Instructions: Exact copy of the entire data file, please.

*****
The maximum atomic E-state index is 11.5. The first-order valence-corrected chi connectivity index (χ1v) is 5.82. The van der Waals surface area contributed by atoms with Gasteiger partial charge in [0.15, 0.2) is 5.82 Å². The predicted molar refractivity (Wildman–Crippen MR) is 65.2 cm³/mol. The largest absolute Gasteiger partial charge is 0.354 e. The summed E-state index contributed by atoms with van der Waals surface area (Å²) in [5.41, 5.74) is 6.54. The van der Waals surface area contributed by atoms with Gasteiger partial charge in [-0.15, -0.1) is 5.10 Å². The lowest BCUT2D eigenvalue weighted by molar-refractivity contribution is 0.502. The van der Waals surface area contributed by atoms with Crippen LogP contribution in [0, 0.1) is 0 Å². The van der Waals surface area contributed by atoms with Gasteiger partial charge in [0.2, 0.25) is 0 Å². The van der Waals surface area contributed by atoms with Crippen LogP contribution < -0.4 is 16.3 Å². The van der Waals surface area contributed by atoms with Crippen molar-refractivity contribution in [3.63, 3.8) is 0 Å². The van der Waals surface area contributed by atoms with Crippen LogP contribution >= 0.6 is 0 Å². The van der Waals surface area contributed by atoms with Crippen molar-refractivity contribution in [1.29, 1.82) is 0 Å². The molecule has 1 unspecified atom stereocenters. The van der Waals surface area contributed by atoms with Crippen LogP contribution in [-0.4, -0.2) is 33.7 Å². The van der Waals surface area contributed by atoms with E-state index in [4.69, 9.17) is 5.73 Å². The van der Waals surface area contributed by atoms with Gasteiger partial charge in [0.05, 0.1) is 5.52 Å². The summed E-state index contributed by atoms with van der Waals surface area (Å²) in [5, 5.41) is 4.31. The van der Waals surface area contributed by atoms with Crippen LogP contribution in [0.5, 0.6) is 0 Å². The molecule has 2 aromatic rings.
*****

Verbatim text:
The maximum atomic E-state index is 11.5. The first-order valence-corrected chi connectivity index (χ1v) is 5.82. The van der Waals surface area contributed by atoms with Gasteiger partial charge in [0.15, 0.2) is 5.82 Å². The predicted molar refractivity (Wildman–Crippen MR) is 65.2 cm³/mol. The largest absolute Gasteiger partial charge is 0.354 e. The summed E-state index contributed by atoms with van der Waals surface area (Å²) in [5.41, 5.74) is 6.54. The van der Waals surface area contributed by atoms with Gasteiger partial charge in [-0.15, -0.1) is 5.10 Å². The lowest BCUT2D eigenvalue weighted by molar-refractivity contribution is 0.502. The van der Waals surface area contributed by atoms with Crippen LogP contribution in [0, 0.1) is 0 Å². The van der Waals surface area contributed by atoms with Gasteiger partial charge in [0.2, 0.25) is 0 Å². The van der Waals surface area contributed by atoms with Crippen LogP contribution < -0.4 is 16.3 Å². The van der Waals surface area contributed by atoms with Crippen molar-refractivity contribution in [3.63, 3.8) is 0 Å². The van der Waals surface area contributed by atoms with Crippen LogP contribution >= 0.6 is 0 Å². The van der Waals surface area contributed by atoms with Crippen molar-refractivity contribution in [1.29, 1.82) is 0 Å². The molecule has 1 unspecified atom stereocenters. The van der Waals surface area contributed by atoms with Crippen LogP contribution in [-0.4, -0.2) is 33.7 Å². The van der Waals surface area contributed by atoms with E-state index in [4.69, 9.17) is 5.73 Å². The van der Waals surface area contributed by atoms with Gasteiger partial charge in [0.05, 0.1) is 5.52 Å². The summed E-state index contributed by atoms with van der Waals surface area (Å²) in [5, 5.41) is 4.31. The van der Waals surface area contributed by atoms with Crippen LogP contribution in [0.5, 0.6) is 0 Å². The molecule has 2 aromatic rings.